EUGENE A. WRIGHT, Circuit Judge:
Bergmann appeals from denial of his motion under Fed.R.Crim.P. 36,
In an Order dated May 14, 1984 Judge Fitzgerald committed Richard Bergmann to federal custody for a total of six years' imprisonment (five concurrent terms, each of five years' duration; plus four concurrent terms, each of one year's duration). The Order provided explicitly that Bergmann's terms of five years and one year were to run "consecutively, not concurrently."
Two years later, in June of 1986, Bergmann moved to correct his sentence. Bergmann had discovered a discrepancy between his Judgment/Commitment Order and the court reporter's certified transcript of his sentencing hearing. According to the transcript, Judge Fitzgerald ordered
In support of his Rule 36 motion Bergmann pointed to a direct conflict between the sentence imposed in his Judgment/Commitment Order and the sentence apparent in the court reporter's certified transcript. The government opposed Bergmann's motion to "correct" his sentence, and sought to establish that the clerical error lay not in the Judgment/Commitment Order but in the certified transcript of Bergmann's sentencing hearing.
In support of its theory the government advanced three affidavits. The first was from the original prosecuting attorney; the second, from Judge Fitzgerald; and the third, from the original court reporter, who swore that she wished to "correct" her original transcript by filing two "corrected pages" (thereby replacing the crucial word "concurrently" with the word "consecutive").
Judge von der Heydt relied on those affidavits in denying Bergmann's Rule 36 motion:
Memorandum and Order of April 15, 1987.
Bergmann moved for reconsideration of that order. He countered the government's affidavits with an affidavit from a stenotyping expert, who swore that the word "consecutive" never appeared in the original court reporter's notes.
In denying the motion for reconsideration Judge von der Heydt explained:
Memorandum and Order of June 3, 1987.
"[Fed.R.Crim P.] 36 envisions that the district court will make a factual finding of whether the clerk of the court committed error in describing the sentence imposed by the court." United States v. Dickie, 752 F.2d 1398, 1400 (9th Cir.1985). We therefore generally review denial of a Rule 36 motion for clear error. Id. That standard governs our review of all "historical facts" found by the trial court. United States v. McConney, 728 F.2d 1195, 1200 (9th Cir.) (en banc), cert. denied, 469 U.S. 824, 105 S.Ct. 101, 83 L.Ed.2d 46 (1984). We review questions of law de novo. Id. at 1201.
Judge von der Heydt misstated the law that governs Rule 36 motions. That law is clear: "The only sentence that is legally cognizable is the actual oral pronouncement in the presence of the defendant." United States v. Munoz-Dela Rosa, 495 F.2d 253, 256 (9th Cir.1974). See United States v. Villano, 816 F.2d 1448, 1451-52 & n. 5 (10th Cir.1987) (en banc). It is the words pronounced by the judge at sentencing, not the words reduced to writing in the judge's Judgment/Commitment Order, that constitute the legal sentence.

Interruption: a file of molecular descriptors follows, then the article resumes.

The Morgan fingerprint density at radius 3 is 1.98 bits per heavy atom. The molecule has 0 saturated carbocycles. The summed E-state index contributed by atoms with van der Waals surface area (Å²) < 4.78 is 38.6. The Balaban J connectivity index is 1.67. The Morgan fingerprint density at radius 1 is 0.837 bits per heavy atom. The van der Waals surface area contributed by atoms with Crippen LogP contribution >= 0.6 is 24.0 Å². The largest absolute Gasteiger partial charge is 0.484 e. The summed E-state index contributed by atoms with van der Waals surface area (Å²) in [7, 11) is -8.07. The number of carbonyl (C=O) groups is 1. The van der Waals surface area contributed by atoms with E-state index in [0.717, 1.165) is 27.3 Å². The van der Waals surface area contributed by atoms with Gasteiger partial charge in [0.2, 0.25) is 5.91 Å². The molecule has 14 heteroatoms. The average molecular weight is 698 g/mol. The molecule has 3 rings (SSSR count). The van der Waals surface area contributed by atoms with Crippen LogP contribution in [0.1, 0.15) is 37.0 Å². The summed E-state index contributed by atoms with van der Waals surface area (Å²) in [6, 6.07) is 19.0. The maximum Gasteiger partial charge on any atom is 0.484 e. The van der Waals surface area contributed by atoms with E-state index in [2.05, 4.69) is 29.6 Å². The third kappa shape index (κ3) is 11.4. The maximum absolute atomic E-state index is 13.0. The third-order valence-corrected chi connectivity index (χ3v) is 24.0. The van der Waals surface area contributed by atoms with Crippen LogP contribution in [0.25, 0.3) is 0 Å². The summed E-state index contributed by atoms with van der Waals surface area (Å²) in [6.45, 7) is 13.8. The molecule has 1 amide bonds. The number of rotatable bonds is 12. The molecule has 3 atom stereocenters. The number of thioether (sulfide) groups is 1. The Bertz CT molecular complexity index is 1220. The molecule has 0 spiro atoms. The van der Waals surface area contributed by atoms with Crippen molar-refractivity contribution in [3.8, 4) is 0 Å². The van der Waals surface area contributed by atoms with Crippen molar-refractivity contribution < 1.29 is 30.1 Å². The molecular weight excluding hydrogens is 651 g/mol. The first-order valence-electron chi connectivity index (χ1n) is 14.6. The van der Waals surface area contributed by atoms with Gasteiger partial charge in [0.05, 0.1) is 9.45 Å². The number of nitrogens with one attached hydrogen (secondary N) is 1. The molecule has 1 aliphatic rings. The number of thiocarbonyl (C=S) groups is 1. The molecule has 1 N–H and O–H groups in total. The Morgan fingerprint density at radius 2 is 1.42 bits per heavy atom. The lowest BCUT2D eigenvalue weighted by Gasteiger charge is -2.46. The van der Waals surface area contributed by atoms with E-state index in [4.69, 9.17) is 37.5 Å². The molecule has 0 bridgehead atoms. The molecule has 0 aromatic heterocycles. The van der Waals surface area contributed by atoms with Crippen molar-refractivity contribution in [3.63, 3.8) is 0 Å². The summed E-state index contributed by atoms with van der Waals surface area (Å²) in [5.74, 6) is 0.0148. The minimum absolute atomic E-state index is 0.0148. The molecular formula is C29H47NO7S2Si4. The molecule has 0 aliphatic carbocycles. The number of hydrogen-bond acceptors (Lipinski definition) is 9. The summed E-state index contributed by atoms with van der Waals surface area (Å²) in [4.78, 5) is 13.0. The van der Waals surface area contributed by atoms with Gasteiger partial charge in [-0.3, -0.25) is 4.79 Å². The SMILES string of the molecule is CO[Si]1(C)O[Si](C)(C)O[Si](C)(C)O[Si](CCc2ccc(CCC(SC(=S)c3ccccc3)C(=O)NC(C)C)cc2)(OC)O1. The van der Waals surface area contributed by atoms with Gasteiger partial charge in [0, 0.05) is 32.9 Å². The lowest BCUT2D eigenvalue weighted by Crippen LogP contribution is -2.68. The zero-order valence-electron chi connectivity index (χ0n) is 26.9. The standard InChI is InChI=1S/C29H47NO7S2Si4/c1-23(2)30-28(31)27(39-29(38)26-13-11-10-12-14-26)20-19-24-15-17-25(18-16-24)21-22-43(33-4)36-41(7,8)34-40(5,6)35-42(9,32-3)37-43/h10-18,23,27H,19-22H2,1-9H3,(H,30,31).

Munoz-Dela Rosa, 495 F.2d at 254. The judge denied the motion. This court reversed. Our analysis there clearly governs the case now before us:
Id. at 256.
The dispositive question before Judge von der Heydt was whether the original certified transcript "correctly reported" Judge Fitzgerald's oral pronouncement of Bergmann's sentence. In making that determination, the court was bound to look first to the official Reporter's certified transcript. By statute that record is deemed "prima facie" correct. 28 U.S.C. § 753(b).
Bergmann brought his Rule 36 motion in express reliance on the sentence indicated in the certified sentencing transcript. He was entitled to presume that the transcript was correct. The government, to defeat Bergmann's motion, was required to overcome that presumption.
In its April 15 ruling, the court made only two ostensible findings of fact: first, the "original reporter's transcript was apparently in error," and second, "the judgment [Commitment Order] correctly set forth the sentence that Judge Fitzgerald intended to impose." (Emphasis added). The first "finding" is curiously crabbed: was the transcript in fact in error, or only apparently in error? The second finding is, by itself, irrelevant. See Munoz-Dela Rosa.
In moving for reconsideration of the court's ruling, Bergmann responded to the government's evidence with an affidavit from a stenotype "expert." The court did not directly address Bergmann's new evidence. Rather, it dismissed Bergmann's motion for reconsideration by mistakenly ruling that:
The government would have us read those words as surplusage, an unnecessary fall-back analysis we should disregard in light of the court's earlier "factual determination" that the transcript was in error. But that earlier determination was no clear finding of fact. And we are not persuaded that the court's persistent misperception of applicable law did not distort its view of the evidence the parties adduced.
We recognize our duty to affirm based on any grounds in the record which validate the lower court's result. United States v. Stevens, 548 F.2d 1360, 1363 n. 9 (9th Cir.), cert. denied, 430 U.S. 975, 97 S.Ct. 1666, 52 L.Ed.2d 369 (1977). We do not find such grounds here.
We reverse and remand for an evidentiary hearing.